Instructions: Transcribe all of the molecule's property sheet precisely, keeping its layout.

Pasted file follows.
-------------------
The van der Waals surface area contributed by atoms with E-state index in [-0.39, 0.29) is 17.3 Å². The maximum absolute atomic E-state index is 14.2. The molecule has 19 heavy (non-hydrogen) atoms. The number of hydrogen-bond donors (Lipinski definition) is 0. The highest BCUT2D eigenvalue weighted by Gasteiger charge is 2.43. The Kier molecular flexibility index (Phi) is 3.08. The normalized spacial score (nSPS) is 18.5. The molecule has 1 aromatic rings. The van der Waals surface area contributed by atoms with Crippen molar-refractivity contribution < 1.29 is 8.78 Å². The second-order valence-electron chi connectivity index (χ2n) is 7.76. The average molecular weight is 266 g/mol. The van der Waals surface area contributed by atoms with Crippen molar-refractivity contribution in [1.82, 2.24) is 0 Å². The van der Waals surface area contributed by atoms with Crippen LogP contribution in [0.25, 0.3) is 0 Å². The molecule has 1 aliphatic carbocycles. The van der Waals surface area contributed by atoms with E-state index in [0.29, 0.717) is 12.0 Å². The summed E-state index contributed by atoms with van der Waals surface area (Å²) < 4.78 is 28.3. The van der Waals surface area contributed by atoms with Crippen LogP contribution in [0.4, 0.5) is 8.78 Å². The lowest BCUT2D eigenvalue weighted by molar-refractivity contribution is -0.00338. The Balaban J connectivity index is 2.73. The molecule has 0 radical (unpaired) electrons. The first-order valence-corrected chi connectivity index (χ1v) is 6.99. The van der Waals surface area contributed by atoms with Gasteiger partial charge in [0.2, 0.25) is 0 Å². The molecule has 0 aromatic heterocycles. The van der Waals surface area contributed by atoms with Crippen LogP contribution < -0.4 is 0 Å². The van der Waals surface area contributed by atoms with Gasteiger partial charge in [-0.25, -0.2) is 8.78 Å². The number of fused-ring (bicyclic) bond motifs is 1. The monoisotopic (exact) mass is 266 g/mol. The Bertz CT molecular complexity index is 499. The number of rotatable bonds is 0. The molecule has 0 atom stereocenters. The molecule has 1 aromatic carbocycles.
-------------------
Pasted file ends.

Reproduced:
The van der Waals surface area contributed by atoms with E-state index in [-0.39, 0.29) is 17.3 Å². The maximum absolute atomic E-state index is 14.2. The molecule has 19 heavy (non-hydrogen) atoms. The number of hydrogen-bond donors (Lipinski definition) is 0. The highest BCUT2D eigenvalue weighted by Gasteiger charge is 2.43. The Kier molecular flexibility index (Phi) is 3.08. The normalized spacial score (nSPS) is 18.5. The molecule has 1 aromatic rings. The van der Waals surface area contributed by atoms with Crippen molar-refractivity contribution < 1.29 is 8.78 Å². The second-order valence-electron chi connectivity index (χ2n) is 7.76. The average molecular weight is 266 g/mol. The van der Waals surface area contributed by atoms with Crippen molar-refractivity contribution in [1.82, 2.24) is 0 Å². The van der Waals surface area contributed by atoms with Crippen LogP contribution in [0.25, 0.3) is 0 Å². The molecule has 1 aliphatic carbocycles. The van der Waals surface area contributed by atoms with E-state index in [0.29, 0.717) is 12.0 Å². The summed E-state index contributed by atoms with van der Waals surface area (Å²) < 4.78 is 28.3. The van der Waals surface area contributed by atoms with Crippen LogP contribution in [0.4, 0.5) is 8.78 Å². The lowest BCUT2D eigenvalue weighted by molar-refractivity contribution is -0.00338. The Balaban J connectivity index is 2.73. The molecule has 0 radical (unpaired) electrons. The first-order valence-corrected chi connectivity index (χ1v) is 6.99. The van der Waals surface area contributed by atoms with Gasteiger partial charge in [0.2, 0.25) is 0 Å². The molecule has 0 aromatic heterocycles. The van der Waals surface area contributed by atoms with Crippen LogP contribution < -0.4 is 0 Å². The van der Waals surface area contributed by atoms with Gasteiger partial charge in [-0.25, -0.2) is 8.78 Å². The number of fused-ring (bicyclic) bond motifs is 1. The monoisotopic (exact) mass is 266 g/mol. The Bertz CT molecular complexity index is 499. The number of rotatable bonds is 0. The molecule has 0 atom stereocenters. The molecule has 1 aromatic carbocycles.